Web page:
Jofina Victor is an Aquatic Scientist with the consulting firm Ecometrix. She graduated with a B.Sc in Environmental Science in 2017.
Where do you work and what do you do?
My title is Aquatic Scientist with the consulting firm Ecometrix. It’s a relatively small consulting firm, with about 50 people. Ecometrix works with clients to do environmental monitoring. It’s a bridge between policy and developers – helping them comply with their environmental obligations. My job is a good mix of field work, lab work, and data work. For example, I’ve just returned from a field project in Nova Scotia where we were taking measurements on fish, benthics, vegetation, and doing water sampling.
Tell us your work journey after the degree: what went well? What was challenging?
I debated going into a Master’s program, but instead I got my Fish & Wildlife Diploma at Fleming College. I wanted to do more field work and in that program I learned fish identification, how to use equipment, how to drive a boat. With a degree, it’s a one year program. Without, it’s a two year program.
So how does the knowledge you got from your degree work with the knowledge from your diploma?
I feel it’s an advantage on some contracts, because I have the abilities in the field and also the theoretical knowledge about why, what to do with the data, and how to write the report.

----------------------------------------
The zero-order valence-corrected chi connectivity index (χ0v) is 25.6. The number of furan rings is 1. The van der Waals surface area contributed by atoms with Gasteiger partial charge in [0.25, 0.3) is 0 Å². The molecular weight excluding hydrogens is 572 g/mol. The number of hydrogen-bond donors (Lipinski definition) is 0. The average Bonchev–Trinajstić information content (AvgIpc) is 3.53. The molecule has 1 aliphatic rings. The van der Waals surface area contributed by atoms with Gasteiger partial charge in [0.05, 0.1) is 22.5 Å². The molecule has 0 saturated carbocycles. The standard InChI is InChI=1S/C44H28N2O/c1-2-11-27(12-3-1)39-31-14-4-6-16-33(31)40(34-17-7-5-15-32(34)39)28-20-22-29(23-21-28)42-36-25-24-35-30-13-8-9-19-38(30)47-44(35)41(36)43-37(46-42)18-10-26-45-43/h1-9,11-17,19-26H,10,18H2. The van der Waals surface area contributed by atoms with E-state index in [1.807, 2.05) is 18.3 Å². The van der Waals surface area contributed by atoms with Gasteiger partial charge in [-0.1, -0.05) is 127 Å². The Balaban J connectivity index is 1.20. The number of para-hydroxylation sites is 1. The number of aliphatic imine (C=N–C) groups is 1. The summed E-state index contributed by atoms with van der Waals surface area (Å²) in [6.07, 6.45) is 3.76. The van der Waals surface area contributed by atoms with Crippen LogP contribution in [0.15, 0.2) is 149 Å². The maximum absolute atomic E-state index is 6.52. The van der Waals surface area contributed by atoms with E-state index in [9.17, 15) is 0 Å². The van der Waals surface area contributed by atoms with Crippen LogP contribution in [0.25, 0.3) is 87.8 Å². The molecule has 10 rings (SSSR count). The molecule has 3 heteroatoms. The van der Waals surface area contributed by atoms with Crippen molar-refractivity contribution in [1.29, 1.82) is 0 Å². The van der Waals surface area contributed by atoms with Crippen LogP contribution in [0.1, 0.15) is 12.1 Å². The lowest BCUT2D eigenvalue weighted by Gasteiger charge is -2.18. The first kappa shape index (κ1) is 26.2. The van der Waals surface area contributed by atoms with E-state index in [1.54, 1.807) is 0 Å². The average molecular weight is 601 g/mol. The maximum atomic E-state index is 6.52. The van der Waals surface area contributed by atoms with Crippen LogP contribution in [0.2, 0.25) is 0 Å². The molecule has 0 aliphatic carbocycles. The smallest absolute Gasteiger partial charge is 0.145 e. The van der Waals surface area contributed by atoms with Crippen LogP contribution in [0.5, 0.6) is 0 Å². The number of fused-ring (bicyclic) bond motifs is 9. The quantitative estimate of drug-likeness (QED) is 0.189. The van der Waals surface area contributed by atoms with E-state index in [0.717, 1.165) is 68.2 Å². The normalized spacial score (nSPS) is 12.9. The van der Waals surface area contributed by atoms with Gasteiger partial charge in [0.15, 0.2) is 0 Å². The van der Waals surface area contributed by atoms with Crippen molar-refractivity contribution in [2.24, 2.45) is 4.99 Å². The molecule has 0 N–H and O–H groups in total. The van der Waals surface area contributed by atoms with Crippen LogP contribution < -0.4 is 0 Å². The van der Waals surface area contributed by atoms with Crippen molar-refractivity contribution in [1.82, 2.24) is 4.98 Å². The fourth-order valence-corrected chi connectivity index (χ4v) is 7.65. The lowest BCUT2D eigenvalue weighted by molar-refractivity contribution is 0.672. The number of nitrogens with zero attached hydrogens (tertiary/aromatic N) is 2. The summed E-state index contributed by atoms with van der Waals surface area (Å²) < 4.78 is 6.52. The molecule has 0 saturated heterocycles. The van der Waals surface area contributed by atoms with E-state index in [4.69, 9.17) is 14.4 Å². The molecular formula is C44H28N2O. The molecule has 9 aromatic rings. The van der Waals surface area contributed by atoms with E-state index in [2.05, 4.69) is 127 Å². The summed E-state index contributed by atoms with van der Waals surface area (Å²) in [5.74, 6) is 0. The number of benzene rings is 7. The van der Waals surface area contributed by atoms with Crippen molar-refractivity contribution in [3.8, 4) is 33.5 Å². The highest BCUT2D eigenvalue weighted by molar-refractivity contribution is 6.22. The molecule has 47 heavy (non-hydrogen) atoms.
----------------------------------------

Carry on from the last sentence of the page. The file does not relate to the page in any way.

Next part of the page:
How did you use what you learned? When did you feel like “I wish that they had taught me about this in university!”
The academic approach gives me the ability to do research and writing, and even to do things like do a literature search, which is often important at work. I did the diploma afterwards because I felt I didn’t come out of university with enough field-work and hands-on learning.
Thinking back to when you were in high school, what made you want to get into this? How does what you are doing match, and differ, from what you thought?
In grades 7 and 8 I was in the school environmental club. In high school, I knew I loved biology and geography classes, but I had no idea that they could actually work together. In university I realized that that is kind of what environmental science is – a combination of biology and geography.
In high school I thought the environment was recycling, limiting garbage. Now I know the environment includes ecosystems, zooplankton, fish – I didn’t even know what zooplankton was back then!
Any other advice for people thinking of an undergrad environmental degree?
Take advantage of extracurricular opportunities like volunteering. I volunteered for the Toronto Region Conservation Authority and Credit Valley Conservation. I got a lot of experience that way.
Take advantage of your peers, your professors, and put yourself out there. You might be surprised at the opportunities that might come up if you ask. I worked with professor Jennifer Korosi on my thesis and as a summer research assistant, traveled to the Arctic after my undergraduate degree, which was an amazing experience that came from talking to my professors.